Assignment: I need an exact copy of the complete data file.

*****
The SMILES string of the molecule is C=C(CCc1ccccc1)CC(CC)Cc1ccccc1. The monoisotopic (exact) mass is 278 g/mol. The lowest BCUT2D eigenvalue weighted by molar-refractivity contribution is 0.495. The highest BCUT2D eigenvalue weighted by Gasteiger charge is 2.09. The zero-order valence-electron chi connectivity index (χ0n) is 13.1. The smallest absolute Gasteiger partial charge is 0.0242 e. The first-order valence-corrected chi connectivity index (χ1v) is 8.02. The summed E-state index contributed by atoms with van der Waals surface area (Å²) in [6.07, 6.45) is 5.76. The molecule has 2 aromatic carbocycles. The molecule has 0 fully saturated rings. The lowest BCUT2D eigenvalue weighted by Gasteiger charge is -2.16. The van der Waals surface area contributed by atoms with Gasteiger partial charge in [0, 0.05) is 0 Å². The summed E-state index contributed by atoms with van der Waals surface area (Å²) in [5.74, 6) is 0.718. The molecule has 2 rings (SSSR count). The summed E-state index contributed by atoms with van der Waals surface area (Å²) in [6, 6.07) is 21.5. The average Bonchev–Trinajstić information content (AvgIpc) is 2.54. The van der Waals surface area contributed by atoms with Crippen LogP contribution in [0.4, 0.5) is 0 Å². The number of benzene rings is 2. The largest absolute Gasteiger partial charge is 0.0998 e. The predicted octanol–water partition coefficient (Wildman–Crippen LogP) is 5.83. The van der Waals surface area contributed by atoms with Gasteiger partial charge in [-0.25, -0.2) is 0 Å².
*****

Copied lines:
The SMILES string of the molecule is C=C(CCc1ccccc1)CC(CC)Cc1ccccc1. The monoisotopic (exact) mass is 278 g/mol. The lowest BCUT2D eigenvalue weighted by molar-refractivity contribution is 0.495. The highest BCUT2D eigenvalue weighted by Gasteiger charge is 2.09. The zero-order valence-electron chi connectivity index (χ0n) is 13.1. The smallest absolute Gasteiger partial charge is 0.0242 e. The first-order valence-corrected chi connectivity index (χ1v) is 8.02. The summed E-state index contributed by atoms with van der Waals surface area (Å²) in [6.07, 6.45) is 5.76. The molecule has 2 aromatic carbocycles. The molecule has 0 fully saturated rings. The lowest BCUT2D eigenvalue weighted by Gasteiger charge is -2.16. The van der Waals surface area contributed by atoms with Gasteiger partial charge in [0, 0.05) is 0 Å². The summed E-state index contributed by atoms with van der Waals surface area (Å²) in [5.74, 6) is 0.718. The molecule has 2 rings (SSSR count). The summed E-state index contributed by atoms with van der Waals surface area (Å²) in [6, 6.07) is 21.5. The average Bonchev–Trinajstić information content (AvgIpc) is 2.54. The van der Waals surface area contributed by atoms with Crippen LogP contribution in [0.4, 0.5) is 0 Å². The number of benzene rings is 2. The largest absolute Gasteiger partial charge is 0.0998 e. The predicted octanol–water partition coefficient (Wildman–Crippen LogP) is 5.83. The van der Waals surface area contributed by atoms with Gasteiger partial charge in [-0.25, -0.2) is 0 Å².